I also personally love almost everything McCartney did after the Beatles, particularly the stuff with "Wings."

    And to the person who mentioned George Michael...uh, no. He'd be a good example of the opposite affect. His solo work is much better than anything Wham! ever did.

    I offer up Freddie Mercury. Queen was brilliant. Freddie's solo stuff was just "meh."

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  29. Blah blah blah on which band/artist, etc.

    But congrats on getting the Kottke mention! And your idea is very creative.

    Kudos.

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  30. Oof. Tough call on Tim Finn. A lot of people I know consider his work a lot more genuine than Neil's regardless of whether he get's the commercial appeal or not.

    Also Sting's Soul Cages was an amazing album, and while his other solo albums were patchy there's still moments of genius there. Of late though a lot of his work has been decidedly throw away.

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  31. [... stumbled up this concept on the blog Not Too Crazy, and think that the concept is a very sound one, even if I can't agree with every example offered up ...]

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  32. While I don't share the same taste in music I thought this was an interesting post.

    Beth Gibbons-Portishead
    Method Man- Wu-Tang Clan (several other members did/do have great solo careers but not him)
    Brian Wilson -Beach Boys

    I imagine the opposites have many examples that are just too obvious to see initially.

    Morissey- The Smiths
    Michael Jackson- Jackson 5 (does this even count?)
    Neko Case- The New Pornographers
    Bjork-Sugarcubes
    Blondie-Heart
    Lauryn Hill- The Fugees
    Gwen Stefani-No Doubt (?, I don't listen to either)

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  33. I wouldn't put Sting in this category as I think he needs his own. I think "The Sting Syndrome" should be: Solo artists who are so unbelievably awful that they make you question the quality of their previous group's effort." So far Sting's the only one I can think of but hey, I've done my part.

    And... like diana, I was going to suggest Neko Case. Her solo work is great. New Pornographers are a bore. Same goes for Jenny Lewis and Riko Kiley. (Though I don't know why diana's listing Blondie as a member of Heart... That's news to me.)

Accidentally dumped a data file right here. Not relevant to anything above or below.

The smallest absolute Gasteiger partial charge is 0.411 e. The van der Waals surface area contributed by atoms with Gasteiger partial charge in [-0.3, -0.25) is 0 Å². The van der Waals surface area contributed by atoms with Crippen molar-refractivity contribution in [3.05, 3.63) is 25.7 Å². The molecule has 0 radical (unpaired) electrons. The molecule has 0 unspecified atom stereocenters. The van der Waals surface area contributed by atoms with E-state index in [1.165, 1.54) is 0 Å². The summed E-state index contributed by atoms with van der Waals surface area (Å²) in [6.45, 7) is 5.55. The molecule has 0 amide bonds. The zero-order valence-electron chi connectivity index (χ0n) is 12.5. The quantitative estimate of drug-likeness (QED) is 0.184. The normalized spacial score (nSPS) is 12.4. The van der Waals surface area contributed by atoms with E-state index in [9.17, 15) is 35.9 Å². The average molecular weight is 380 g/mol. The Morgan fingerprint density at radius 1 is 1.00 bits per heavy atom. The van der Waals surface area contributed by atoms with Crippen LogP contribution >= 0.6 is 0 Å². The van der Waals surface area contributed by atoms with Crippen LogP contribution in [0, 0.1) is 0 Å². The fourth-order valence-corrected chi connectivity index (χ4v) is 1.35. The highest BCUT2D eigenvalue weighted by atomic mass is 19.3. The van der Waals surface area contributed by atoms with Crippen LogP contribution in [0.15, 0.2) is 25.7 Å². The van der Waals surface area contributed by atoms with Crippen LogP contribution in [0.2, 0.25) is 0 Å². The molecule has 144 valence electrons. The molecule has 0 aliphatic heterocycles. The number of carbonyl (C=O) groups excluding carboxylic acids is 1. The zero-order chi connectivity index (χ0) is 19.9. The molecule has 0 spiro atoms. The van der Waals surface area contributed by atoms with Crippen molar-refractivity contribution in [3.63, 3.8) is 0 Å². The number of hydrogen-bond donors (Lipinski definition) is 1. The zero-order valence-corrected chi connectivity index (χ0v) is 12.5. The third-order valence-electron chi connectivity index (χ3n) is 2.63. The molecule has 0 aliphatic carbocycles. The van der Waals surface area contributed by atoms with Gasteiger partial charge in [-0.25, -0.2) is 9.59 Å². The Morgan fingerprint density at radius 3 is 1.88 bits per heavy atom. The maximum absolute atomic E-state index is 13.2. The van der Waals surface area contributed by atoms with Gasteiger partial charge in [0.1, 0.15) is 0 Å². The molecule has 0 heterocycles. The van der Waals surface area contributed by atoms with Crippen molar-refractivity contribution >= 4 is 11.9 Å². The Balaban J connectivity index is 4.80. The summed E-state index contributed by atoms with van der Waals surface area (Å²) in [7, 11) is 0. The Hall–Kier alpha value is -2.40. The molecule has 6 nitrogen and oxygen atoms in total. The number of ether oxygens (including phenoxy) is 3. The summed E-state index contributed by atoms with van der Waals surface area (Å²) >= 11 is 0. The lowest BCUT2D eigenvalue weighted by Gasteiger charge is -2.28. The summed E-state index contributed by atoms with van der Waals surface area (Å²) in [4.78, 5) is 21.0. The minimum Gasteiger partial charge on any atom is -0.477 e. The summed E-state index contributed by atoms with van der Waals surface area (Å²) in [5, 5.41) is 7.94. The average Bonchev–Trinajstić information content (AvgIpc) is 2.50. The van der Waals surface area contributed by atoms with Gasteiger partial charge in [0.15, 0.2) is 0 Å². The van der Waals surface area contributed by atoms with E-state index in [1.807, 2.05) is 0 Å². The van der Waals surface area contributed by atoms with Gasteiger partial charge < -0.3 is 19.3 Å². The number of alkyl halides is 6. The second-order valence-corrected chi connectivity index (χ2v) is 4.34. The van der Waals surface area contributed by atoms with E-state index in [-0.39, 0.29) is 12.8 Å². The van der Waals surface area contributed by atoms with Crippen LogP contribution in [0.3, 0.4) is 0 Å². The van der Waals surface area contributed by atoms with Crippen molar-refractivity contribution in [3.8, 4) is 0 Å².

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  34. I love your concept of TLBP, but I am going to challenge half of your entire list:

    • Paul McCartney: When you are one of the Beatles, there is no where to go but down. Oh, and it was John who wanted to leave -- how did his solo career compare to the Fab Four? TLBP!

    • Art Garfunkel leaving Simon & Garfunkel wasn't a case of The Lindsey Buckingham paradox, it merely was proof that Paul Simon was the musical genius -- Garfunkel was the one with the beautiful voice. Bad career move on Art's part -- not TLBP.

    • Glenn Frey -- close call on this one -- the Eagles were more than Glenn Frey's backup band -- what made them so compelling was the mass of talent there: In addition to Frey, there was Don Henley, Jackson Browne, Joe Walsh, Bernie Leadon, and Randy Meisner.

    • Peter Cetera? He was far from being the key musical influence, or genius -- that was Terry Kath, who died accidentally. Lots of talent here, Cetera was one of many who contributed to the band.

    • Journey was much more interesting before Steve Perry joined them -- its not like he was the genius behind the music -- and their most intriguing album, Infinity, was written before he joined the band (he sang most of the tracks as a hired gun).

    • Jon Anderson of Yes: Another deep deep bench of superstars. Yes did not really find success until Rick Wakeman and Steve Howe joined Jon Anderson, Bill Bruford, and Chris Squire. Did anybody thing Anderson was the genius in this band? (No).

    • Sting didn't so much as leave the band as he left Rock and roll for something jazzier. And it turned out that he was wildly successful doing so. Not exactly an example of TLBP . .

    • Styx: Really, who gives a rats ass?


    Thanks, this was a fun list!

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  35. Counter example or not? :Brian Eno after leaving Roxy Music.

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  36. The converse of the Lindsay Buckingham syndrome would be a case where every member of a good, but not great band became phenomenal solo artists after the break-up. Anyone know of an example of this?

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  37. re: vs.

    Incredible brain fart. I didn't even mean to put her in that category.
    I meant to put her solo career as worse than her Blondie career. As for Heart..can't explain but maybe I was in an 80's mindmelt.

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  38. Paul Weller - The Style Council and his solo work pales next to the genius of The Jam.

    Pete Townshend - A handful of good solo songs, but with his mates, he changed rock'n'roll forever.

    Roger Waters - Suddenly, without Pink Floyd working with him, it became apparent he was a pompous jackass.

    Opposites - Busta Rhymes... Leaders Of the New School was decent, but he's at another level on his own.